Depending on the company and the provider, training can take several forms. The fleet may conduct the training at a single time and location or through smaller group sessions either in person or online; or the provider may offer training (this is more likely for fleets that do not wait until the deadline to switch to ELDs) onsite or via webinars.

According to FMCSA, drivers have several things they must know regarding an ELD. Training should start with these basics:

  • Log in

  • Respond to unassigned driving hours the ELD records

  • Record duty status changes

  • Edit records

  • Add notes to records to explain any edits or additions

  • Certify records – to indicate that they are complete and accurate

  • Access RODS data from the ELD

  • Review and understand the ELD printout/display information

  • Transfer ELD data by email or Bluetooth to inspectors or law enforcement

  • Identify and correct or report data diagnostic issues

  • Report ELD malfunctions

There are also several document requirements drivers must follow, as well as certain documents that must be kept in the vehicle at all times, and they must be trained on this as well.

FMCSA has a rundown of what drivers should be required to do at: https://www.fmcsa.dot.gov/hours-service/elds/using-elds.

Are you taking full advantage of your ELD?

When deploying ELDs, users should consider how they will be used – do you just plan on monitoring driving hours, or do you expect additional benefits? Basic systems will provide the required hours-of-service compliance, but more robust systems can offer additional benefits  for fleets, including vehicle inspection reports, driver qualification recordkeeping, idle time reporting and payroll assistance. GPS data might be used to track vehicles (eliminating check calls), for instance, or to document detention time. Given this data, fleets may be able to gain some leverage with shippers for more flexible delivery/pickup windows or through better rates or detention pay.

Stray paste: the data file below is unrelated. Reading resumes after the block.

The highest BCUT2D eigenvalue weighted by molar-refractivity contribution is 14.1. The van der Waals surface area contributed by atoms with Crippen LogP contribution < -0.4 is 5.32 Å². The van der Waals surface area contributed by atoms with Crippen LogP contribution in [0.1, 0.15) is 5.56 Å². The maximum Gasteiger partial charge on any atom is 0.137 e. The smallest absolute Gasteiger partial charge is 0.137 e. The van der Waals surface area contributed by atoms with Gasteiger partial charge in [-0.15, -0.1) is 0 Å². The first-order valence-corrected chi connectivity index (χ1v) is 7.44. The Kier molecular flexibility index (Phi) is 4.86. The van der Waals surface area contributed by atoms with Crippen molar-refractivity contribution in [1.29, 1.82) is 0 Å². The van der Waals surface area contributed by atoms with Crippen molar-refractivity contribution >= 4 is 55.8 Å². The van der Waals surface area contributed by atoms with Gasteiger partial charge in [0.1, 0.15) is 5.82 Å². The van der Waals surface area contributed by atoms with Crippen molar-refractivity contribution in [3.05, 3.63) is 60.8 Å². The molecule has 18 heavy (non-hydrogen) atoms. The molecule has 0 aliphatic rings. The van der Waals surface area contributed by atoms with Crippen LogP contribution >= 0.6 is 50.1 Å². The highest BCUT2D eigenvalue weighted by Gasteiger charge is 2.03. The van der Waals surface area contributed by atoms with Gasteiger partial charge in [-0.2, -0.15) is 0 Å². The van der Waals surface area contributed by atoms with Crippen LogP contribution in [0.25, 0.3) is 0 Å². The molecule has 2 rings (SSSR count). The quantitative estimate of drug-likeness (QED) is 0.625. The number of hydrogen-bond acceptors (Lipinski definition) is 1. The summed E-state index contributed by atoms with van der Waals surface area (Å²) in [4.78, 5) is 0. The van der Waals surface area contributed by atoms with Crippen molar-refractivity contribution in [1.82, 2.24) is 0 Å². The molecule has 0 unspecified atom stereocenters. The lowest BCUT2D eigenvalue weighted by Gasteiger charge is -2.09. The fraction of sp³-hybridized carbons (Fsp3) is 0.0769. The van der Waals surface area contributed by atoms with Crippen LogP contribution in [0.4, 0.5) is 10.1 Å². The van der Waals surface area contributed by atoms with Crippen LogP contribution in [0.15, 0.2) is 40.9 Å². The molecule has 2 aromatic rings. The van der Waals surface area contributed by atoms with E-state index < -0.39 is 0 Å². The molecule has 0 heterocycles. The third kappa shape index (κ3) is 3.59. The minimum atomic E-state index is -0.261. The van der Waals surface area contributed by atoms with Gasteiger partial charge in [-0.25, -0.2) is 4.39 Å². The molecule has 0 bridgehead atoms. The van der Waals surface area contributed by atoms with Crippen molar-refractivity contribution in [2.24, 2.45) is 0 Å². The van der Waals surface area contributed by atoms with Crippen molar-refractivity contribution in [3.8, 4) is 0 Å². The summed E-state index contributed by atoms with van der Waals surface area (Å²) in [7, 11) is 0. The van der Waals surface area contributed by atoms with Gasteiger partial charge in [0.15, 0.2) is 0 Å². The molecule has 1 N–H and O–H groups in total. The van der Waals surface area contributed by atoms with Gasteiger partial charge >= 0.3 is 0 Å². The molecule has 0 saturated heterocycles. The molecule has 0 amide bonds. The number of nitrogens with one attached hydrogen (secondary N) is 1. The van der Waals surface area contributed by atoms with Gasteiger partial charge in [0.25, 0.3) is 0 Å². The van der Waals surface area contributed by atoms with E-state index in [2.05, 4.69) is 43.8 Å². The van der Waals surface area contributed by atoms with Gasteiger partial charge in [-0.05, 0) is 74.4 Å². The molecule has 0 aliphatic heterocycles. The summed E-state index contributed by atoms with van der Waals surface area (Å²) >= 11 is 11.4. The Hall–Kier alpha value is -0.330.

ELD data can also help with possible insurance premium reductions as fleets can use the information to show their level of safety.

There is also likely to be an administrative burden lifted as some ELDs, used with a larger management system, can auto-populate back-office systems such as payroll and International Fuel Tax Agreement (IFTA) reporting. ELDs do bring a new set complexities including the management of unassigned driving events and how edits and log annotations are managed.

There is a learning curve related to how to use them and how they alter your business operations. How long that learning curve is will depend on the individual and waiting to the last minute could be detrimental to the productivity of your operation.  

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Brian Straight

Brian Straight covers general transportation news and leads the editorial team as Managing Editor. A journalism graduate of the University of Rhode Island, he has covered everything from a presidential election, to professional sports and Little League baseball, and for more than 10 years has covered trucking and logistics. Before joining FreightWaves, he was previously responsible for the editorial quality and production of Fleet Owner magazine and fleetowner.com. Brian lives in Connecticut with his wife and two kids and spends his time coaching his son’s baseball team, golfing with his daughter, and pursuing his never-ending quest to become a professional bowler.